Interest in microgrids is on the rise in the United States as over half of states explore ways to modernize the grid and promote distributed energy resources (DER), including innovative renewable energy, storage, and demand response technologies. However, microgrids are not defined by law or regulation in most states and are more complex than other types of DER because they involve both the generation and distribution of energy. This raises several policy questions, including who should pay for microgrid development and use and whether microgrid operators that technically distribute energy to retail customers should be classified as public utilities and subject to regulations ordinarily imposed on such entities. California is currently exploring the potential benefits of microgrids and the role of state regulation.
FERC issued a notice of proposed rulemaking (NOPR) on September 19 announcing its intent to revise key rules governing the status and rights of Qualifying Facilities (QFs). These revisions include proposed changes to the rules for measuring QF size that could make it more difficult for certain projects to maintain QF status. The NOPR also proposes to provide greater flexibility to states in regulating the rates that QFs can receive from their interconnected utilities, as well as a number of other fundamental changes in the regulation of QFs.
The Pennsylvania (PA) Supreme Court issued its unanimous decision on August 20 in PPL Electric Utilities Corp. v. City of Lancaster, invalidating a municipality’s efforts to impose annual fees on utilities to occupy public rights-of-way and adopt inspection, supervision, and enforcement measures underpinning those fees. The PA Supreme Court affirmed that the Public Utility Code (Code) and the authority of the Pennsylvania Public Utility Commission (PUC) to apply and enforce the Code preempt the field on all matters that relate to the regulation of public utilities in the commonwealth. In doing so, the court upheld the longstanding principle that public utilities should be regulated by one statewide agency, namely the PUC.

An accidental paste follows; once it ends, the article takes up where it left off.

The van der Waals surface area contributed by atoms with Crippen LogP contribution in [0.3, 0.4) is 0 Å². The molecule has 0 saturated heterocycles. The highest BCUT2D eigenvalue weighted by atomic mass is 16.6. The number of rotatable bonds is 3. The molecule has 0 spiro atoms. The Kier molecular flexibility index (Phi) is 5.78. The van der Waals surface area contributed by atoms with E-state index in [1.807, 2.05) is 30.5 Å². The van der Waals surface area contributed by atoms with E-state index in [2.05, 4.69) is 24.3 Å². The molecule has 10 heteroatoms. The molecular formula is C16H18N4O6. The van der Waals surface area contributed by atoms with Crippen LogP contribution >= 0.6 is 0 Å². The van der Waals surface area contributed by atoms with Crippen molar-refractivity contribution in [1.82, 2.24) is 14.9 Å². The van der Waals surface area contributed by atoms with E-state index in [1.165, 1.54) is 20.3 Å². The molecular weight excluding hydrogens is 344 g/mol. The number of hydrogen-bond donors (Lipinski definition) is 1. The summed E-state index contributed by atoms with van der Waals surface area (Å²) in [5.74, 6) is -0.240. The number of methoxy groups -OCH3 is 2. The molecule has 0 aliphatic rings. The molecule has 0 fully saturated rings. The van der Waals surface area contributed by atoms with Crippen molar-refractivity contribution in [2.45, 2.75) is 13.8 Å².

The litigation culminating in the PA Supreme Court’s decision arose from the 2013 enactment of a local ordinance that implemented a comprehensive program for management of municipal rights-of-way. The key provision of the ordinance at issue authorized the City of Lancaster (City) to impose perpetual, annual occupancy fees on utilities for their presence in municipal rights-of-way. The ordinance also included provisions purporting to grant the City authority to inspect public utility facilities located in the right-of-way, order the relocation of such facilities, and enforce the Code and the ordinance itself.
New Jersey advanced several of the Murphy administration’s clean energy goals during June 2019. Over the past month, the state released a draft of its revised Energy Master Plan (EMP), approved the Ocean Wind offshore wind project proposed by Ørsted, and released a detailed analysis on energy storage development in New Jersey.
The US Environmental Protection Agency (EPA) issued three rules on June 19 that may give utilities new reasons to consider investing in certain plant modifications and reassessing the projected lifespans of their facilities. The rules also affect each state’s resource planning process and may contribute to changes in a state’s projected energy resource mixes. In response to the rules, utilities should be prepared for possible changes to state policies defining what constitutes “clean” energy and supporting reliability. The rules are intended to go into effect 30 days from their issuance. However, the implementation timeline for the rules is not certain because several states and organizations have stated they intend to challenge the rules in the federal courts.